As the EU finds itself embroiled in a damning alleged corruption scandal, Qatar will also see its reputation tarnished further as a result of the allegations, a former British diplomat has said. Last week, Brussels was plunged into crisis after Greek MEP and a vice-president of the European Parliament, Eva Kaili, was arrested after police seized more than €900,000 belonging to her and her husband.
Ms Kaili is one of at least 10 EU officials being investigated amid concerns that cash has been used by the Qatari state in an attempt to influence decision-making inside Brussels.
She has denied any involvement in alleged bribery, and Qatar has also denied any involvement in the case which is now being investigated by Belgian prosecutors.
While the investigations are ongoing, James Lynch tells Express.co.uk that this has already damaged Qatar’s reputation just days after the country successfully hosted the FIFA World Cup.
The former British diplomat who worked in Doha said: “Qatar has been engaged in a public relations battle for years on a range of issues, with the World Cup at the heart of that. That has involved human rights and also corruption. A lot of that battle is about narrative and the way we talk about the country.
“The country has done a lot in the last few years to convince important people and institutions that it is making progress on human rights and that the World Cup would be a success.
“But this scandal really is quite damaging for Qatar’s public image, and it raises questions about the arguments it has been making if some of these people have been alleged to have been taking money.”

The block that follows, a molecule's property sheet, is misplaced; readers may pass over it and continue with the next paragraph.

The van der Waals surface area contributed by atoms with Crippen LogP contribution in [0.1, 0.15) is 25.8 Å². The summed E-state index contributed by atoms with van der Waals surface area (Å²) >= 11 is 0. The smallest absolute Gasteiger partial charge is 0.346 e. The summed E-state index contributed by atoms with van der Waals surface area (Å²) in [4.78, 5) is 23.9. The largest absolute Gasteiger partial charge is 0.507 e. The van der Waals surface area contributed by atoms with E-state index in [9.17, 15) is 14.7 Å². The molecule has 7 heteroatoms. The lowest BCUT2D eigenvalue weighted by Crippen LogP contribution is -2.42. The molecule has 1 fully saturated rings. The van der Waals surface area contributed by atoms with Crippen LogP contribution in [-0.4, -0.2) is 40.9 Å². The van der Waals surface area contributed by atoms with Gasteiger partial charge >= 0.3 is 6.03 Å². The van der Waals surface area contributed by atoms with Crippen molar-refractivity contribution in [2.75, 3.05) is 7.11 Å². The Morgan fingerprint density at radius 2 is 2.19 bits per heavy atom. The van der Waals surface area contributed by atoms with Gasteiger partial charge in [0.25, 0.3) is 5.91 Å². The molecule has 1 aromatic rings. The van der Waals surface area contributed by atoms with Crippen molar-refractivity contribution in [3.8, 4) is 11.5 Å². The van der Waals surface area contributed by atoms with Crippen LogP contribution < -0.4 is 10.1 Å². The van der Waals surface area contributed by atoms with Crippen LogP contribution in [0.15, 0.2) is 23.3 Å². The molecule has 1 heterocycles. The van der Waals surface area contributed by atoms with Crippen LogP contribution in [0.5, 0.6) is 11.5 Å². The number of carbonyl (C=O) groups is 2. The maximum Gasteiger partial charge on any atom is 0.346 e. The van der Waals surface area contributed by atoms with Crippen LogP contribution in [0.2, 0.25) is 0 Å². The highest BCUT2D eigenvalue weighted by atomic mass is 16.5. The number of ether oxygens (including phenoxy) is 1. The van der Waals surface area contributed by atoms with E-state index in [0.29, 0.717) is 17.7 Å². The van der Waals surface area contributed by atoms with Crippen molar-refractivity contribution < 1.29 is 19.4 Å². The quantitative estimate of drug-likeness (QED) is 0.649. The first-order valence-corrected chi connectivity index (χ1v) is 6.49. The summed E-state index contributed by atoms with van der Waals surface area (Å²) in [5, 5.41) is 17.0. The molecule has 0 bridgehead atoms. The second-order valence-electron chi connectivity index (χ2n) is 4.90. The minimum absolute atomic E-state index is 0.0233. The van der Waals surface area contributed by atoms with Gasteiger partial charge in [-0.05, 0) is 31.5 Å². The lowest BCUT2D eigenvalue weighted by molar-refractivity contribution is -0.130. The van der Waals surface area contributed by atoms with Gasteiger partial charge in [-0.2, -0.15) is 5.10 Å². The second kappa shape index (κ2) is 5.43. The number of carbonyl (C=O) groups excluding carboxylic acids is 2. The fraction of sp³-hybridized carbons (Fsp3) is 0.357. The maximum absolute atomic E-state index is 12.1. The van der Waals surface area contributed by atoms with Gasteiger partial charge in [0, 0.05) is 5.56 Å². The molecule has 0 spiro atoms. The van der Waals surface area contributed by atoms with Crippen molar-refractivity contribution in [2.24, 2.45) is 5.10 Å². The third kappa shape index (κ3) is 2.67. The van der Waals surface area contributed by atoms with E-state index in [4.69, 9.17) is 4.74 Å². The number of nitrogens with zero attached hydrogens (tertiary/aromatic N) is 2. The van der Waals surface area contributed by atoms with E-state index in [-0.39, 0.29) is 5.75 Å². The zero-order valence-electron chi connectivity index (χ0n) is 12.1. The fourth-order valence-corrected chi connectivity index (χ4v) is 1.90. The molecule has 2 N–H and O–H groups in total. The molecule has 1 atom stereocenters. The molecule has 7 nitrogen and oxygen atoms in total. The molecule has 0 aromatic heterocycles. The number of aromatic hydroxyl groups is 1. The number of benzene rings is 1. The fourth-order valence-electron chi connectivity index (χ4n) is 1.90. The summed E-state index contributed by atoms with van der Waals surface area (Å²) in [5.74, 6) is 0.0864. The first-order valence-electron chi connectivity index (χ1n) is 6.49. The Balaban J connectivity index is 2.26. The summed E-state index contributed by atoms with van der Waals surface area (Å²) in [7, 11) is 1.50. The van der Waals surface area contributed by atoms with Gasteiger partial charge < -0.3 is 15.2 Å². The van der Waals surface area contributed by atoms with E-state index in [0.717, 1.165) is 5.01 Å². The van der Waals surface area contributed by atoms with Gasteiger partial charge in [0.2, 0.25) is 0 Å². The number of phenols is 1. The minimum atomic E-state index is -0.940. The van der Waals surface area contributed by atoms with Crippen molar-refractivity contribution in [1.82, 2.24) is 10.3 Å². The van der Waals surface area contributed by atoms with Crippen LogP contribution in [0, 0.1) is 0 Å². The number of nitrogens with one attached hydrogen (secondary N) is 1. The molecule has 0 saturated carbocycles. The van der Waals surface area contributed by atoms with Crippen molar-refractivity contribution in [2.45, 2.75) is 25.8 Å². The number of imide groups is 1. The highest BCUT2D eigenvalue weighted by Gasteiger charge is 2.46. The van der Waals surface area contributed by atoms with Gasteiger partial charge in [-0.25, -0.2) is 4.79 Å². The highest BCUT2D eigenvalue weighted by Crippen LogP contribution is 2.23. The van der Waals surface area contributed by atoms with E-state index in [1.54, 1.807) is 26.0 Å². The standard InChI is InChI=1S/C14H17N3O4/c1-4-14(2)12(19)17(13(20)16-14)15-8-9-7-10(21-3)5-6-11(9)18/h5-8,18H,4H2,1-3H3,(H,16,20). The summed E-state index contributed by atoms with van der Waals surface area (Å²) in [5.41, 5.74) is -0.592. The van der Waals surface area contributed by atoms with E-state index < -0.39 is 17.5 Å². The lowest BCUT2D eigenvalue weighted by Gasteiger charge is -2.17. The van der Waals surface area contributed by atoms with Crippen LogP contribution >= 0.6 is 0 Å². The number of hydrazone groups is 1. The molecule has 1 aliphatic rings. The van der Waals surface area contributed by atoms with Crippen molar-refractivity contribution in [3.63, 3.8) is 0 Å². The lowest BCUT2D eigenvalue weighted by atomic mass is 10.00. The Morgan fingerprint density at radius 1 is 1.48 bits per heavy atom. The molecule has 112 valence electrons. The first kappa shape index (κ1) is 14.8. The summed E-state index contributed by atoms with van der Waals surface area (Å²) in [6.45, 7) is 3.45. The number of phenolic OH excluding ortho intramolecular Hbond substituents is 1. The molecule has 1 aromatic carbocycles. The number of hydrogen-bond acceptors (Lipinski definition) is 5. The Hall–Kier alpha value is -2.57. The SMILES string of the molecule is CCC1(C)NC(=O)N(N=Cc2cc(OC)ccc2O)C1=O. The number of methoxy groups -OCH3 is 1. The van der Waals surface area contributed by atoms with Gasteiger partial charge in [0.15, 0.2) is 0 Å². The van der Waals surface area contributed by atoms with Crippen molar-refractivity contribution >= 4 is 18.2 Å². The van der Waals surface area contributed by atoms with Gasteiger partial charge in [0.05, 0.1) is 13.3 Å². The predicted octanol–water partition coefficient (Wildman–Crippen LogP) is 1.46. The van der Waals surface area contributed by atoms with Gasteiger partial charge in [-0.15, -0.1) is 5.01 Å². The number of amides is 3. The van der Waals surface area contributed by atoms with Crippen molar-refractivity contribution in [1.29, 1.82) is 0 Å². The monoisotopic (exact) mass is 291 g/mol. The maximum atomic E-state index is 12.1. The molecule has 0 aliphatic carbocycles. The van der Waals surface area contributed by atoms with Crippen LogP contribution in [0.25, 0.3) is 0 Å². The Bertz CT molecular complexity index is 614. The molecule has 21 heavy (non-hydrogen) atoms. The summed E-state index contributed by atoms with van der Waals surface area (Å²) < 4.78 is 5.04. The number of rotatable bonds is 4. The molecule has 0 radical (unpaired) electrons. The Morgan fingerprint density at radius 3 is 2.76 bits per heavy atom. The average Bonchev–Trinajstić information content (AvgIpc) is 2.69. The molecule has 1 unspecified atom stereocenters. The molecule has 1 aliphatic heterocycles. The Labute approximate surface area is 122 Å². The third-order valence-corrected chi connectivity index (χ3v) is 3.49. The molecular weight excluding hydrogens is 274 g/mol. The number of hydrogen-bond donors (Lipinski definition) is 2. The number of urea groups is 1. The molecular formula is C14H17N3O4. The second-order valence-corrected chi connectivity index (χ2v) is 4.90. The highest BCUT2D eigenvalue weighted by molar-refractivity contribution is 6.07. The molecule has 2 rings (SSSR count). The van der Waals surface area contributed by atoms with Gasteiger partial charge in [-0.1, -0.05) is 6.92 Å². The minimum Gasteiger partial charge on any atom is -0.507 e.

The furore around alleged corruption is also going to do serious damage to the EU’s reputation, Mr Lynch said. He fears that scandals such as this one could see more people lose faith in politicians.
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He continued: “For the EU this is really damaging because it damages trust in the political class. It raises questions over whether people are making speeches or voting on their principles or on the basis of someone paying them money. That is about as damaging as it gets.
“When people stop trusting the political class, it is very dangerous and it can lead to people seeking out people who reject politics entirely. They can be drawn into extremist groups as a result of scandals like this.”
It is also apparent that the relationship between Brussels and Doha is now being tested at a time when Qatar is becoming an increasingly important partner.
After Russia’s invasion of Ukraine, the EU turned to Doha to replenish its gas supplies.
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But after the investigation into alleged corruption began, Qatar has now warned any gas deals could be negatively impacted.
A Qatari diplomat has said this week: “The decision to impose such a discriminatory restriction that limits dialogue and cooperation on Qatar before the legal process has ended will negatively affect regional and global security cooperation, as well as ongoing discussions around global energy poverty and security.
“We firmly reject the allegations associating our government with misconduct. Qatar is an important supplier of LNG (liquified natural gas) to Belgium.”